NOTE: No information will be passed on to the instructor until after the final grades have been submitted.
7 University Statements
7.1 COVID-19 Disclaimer
Please note that the ongoing COVID-19 pandemic may necessitate a revision of the format of course offerings and academic schedules. Any such changes will be announced via CourseLink and/or class email. All University-wide decisions will be posted on the COVID-19 website and circulated by email.
The University will not normally require verification of illness (doctor's notes) for fall 2020 or winter 2021 semester courses. However, requests for Academic Consideration may still require medical documentation as appropriate.
7.2 Email Communication
As per university regulations, all students are required to check their e-mail account regularly: e-mail is the official route of communication between the University and its students.
7.3 When You Cannot Meet a Course Requirement
When you find yourself unable to meet an in-course requirement because of illness or compassionate reasons please advise the course instructor (or designated person, such as a teaching assistant) in writing, with your name, id#, and e-mail contact. The grounds for Academic Consideration are detailed in the Undergraduate and Graduate Calendars.
7.4 Drop Date
Students will have until the last day of classes to drop courses without academic penalty. The deadline to drop two-semester courses will be the last day of classes in the second semester. This applies to all students (undergraduate, graduate and diploma) except for Doctor of Veterinary Medicine and Associate Diploma in Veterinary Technology (conventional and alternative delivery) students. The regulations and procedures for course registration are available in their respective Academic Calendars. Undergraduate Calendar - Dropping Courses
7.5 Copies of Out-of-class Assignments
Keep paper and/or other reliable back-up copies of all out-of-class assignments: you may be asked to resubmit work at any time.
The University promotes the full participation of students who experience disabilities in their academic programs. To that end, the provision of academic accommodation is a shared responsibility between the University and the student. When accommodations are needed, the student is required to first register with Student Accessibility Services (SAS). Documentation to substantiate the existence of a disability is required; however, interim accommodations may be possible while that process is underway. Accommodations are available for both permanent and temporary disabilities. It should be noted that common illnesses such as a cold or the flu do not constitute a disability. Use of the SAS Exam Centre requires students to book their exams at least 7 days in advance and not later than the 40th Class Day.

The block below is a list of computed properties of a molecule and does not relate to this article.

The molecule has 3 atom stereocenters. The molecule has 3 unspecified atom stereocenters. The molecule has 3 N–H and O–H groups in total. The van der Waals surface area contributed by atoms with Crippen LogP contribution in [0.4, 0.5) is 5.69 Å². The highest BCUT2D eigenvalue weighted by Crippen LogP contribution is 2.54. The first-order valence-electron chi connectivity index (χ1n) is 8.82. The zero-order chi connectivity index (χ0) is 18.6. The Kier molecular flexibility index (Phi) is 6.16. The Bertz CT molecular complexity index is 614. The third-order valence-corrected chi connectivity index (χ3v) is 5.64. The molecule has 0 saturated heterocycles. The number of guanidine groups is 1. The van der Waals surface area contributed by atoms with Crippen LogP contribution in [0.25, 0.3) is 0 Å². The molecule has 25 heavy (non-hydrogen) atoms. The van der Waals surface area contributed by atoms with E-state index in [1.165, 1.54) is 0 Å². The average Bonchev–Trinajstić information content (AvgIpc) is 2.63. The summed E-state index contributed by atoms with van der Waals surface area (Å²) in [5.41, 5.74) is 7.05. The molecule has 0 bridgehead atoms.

7.7 Academic Integrity
The University of Guelph is committed to upholding the highest standards of academic integrity, and it is the responsibility of all members of the University community-faculty, staff, and students-to be aware of what constitutes academic misconduct and to do as much as possible to prevent academic offences from occurring. University of Guelph students have the responsibility of abiding by the University's policy on academic misconduct regardless of their location of study; faculty, staff, and students have the responsibility of supporting an environment that encourages academic integrity. Students need to remain aware that instructors have access to and the right to use electronic and other means of detection. Please note: Whether or not a student intended to commit academic misconduct is not relevant for a finding of guilt. Hurried or careless submission of assignments does not excuse students from responsibility for verifying the academic integrity of their work before submitting it. Students who are in any doubt as to whether an action on their part could be construed as an academic offence should consult with a faculty member or faculty advisor. Undergraduate Calendar - Academic Misconduct
7.8 Recording of Materials
Presentations that are made in relation to course work - including lectures - cannot be recorded or copied without the permission of the presenter, whether the instructor, a student, or guest lecturer. Material recorded with permission is restricted to use for that course unless further permission is granted.
The Academic Calendars are the source of information about the University of Guelph’s procedures, policies, and regulations that apply to undergraduate, graduate, and diploma programs. Academic Calendars